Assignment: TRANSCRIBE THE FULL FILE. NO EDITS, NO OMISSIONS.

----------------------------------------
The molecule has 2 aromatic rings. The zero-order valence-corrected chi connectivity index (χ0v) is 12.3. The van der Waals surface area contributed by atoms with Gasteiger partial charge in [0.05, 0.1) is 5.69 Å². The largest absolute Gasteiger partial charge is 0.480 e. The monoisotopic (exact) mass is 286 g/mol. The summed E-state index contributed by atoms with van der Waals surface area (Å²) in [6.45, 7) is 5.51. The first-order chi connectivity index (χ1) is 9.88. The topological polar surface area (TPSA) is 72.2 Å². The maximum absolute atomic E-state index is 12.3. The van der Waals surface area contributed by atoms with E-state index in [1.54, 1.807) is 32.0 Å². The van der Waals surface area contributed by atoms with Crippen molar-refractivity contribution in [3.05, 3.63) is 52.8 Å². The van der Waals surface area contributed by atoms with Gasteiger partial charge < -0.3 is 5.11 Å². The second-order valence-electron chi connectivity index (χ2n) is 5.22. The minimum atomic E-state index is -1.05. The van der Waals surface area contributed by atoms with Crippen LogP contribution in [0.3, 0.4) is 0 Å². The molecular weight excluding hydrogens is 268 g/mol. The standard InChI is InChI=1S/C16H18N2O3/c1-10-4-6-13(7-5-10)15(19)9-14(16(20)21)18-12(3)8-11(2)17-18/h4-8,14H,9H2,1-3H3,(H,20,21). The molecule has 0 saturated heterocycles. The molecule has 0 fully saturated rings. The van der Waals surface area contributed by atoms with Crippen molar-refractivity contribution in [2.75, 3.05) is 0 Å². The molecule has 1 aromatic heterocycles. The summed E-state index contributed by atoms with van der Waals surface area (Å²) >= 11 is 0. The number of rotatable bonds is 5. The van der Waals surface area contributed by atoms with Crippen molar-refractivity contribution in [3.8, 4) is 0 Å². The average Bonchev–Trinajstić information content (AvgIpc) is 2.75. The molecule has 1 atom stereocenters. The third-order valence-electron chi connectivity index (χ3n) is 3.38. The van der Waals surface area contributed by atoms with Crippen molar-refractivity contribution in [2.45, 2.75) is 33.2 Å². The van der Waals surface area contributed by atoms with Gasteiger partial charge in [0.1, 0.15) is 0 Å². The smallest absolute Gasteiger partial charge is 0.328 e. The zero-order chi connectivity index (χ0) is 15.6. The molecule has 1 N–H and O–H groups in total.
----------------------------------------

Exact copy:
The molecule has 2 aromatic rings. The zero-order valence-corrected chi connectivity index (χ0v) is 12.3. The van der Waals surface area contributed by atoms with Gasteiger partial charge in [0.05, 0.1) is 5.69 Å². The largest absolute Gasteiger partial charge is 0.480 e. The monoisotopic (exact) mass is 286 g/mol. The summed E-state index contributed by atoms with van der Waals surface area (Å²) in [6.45, 7) is 5.51. The first-order chi connectivity index (χ1) is 9.88. The topological polar surface area (TPSA) is 72.2 Å². The maximum absolute atomic E-state index is 12.3. The van der Waals surface area contributed by atoms with E-state index in [1.54, 1.807) is 32.0 Å². The van der Waals surface area contributed by atoms with Crippen molar-refractivity contribution in [3.05, 3.63) is 52.8 Å². The van der Waals surface area contributed by atoms with Gasteiger partial charge < -0.3 is 5.11 Å². The second-order valence-electron chi connectivity index (χ2n) is 5.22. The minimum atomic E-state index is -1.05. The van der Waals surface area contributed by atoms with Crippen LogP contribution in [0.3, 0.4) is 0 Å². The molecular weight excluding hydrogens is 268 g/mol. The standard InChI is InChI=1S/C16H18N2O3/c1-10-4-6-13(7-5-10)15(19)9-14(16(20)21)18-12(3)8-11(2)17-18/h4-8,14H,9H2,1-3H3,(H,20,21). The molecule has 0 saturated heterocycles. The molecule has 0 fully saturated rings. The van der Waals surface area contributed by atoms with Crippen molar-refractivity contribution in [2.75, 3.05) is 0 Å². The molecule has 1 aromatic heterocycles. The summed E-state index contributed by atoms with van der Waals surface area (Å²) >= 11 is 0. The number of rotatable bonds is 5. The van der Waals surface area contributed by atoms with Crippen molar-refractivity contribution in [3.8, 4) is 0 Å². The average Bonchev–Trinajstić information content (AvgIpc) is 2.75. The molecule has 1 atom stereocenters. The third-order valence-electron chi connectivity index (χ3n) is 3.38. The van der Waals surface area contributed by atoms with Crippen molar-refractivity contribution in [2.45, 2.75) is 33.2 Å². The van der Waals surface area contributed by atoms with Gasteiger partial charge in [0.1, 0.15) is 0 Å². The smallest absolute Gasteiger partial charge is 0.328 e. The zero-order chi connectivity index (χ0) is 15.6. The molecule has 1 N–H and O–H groups in total.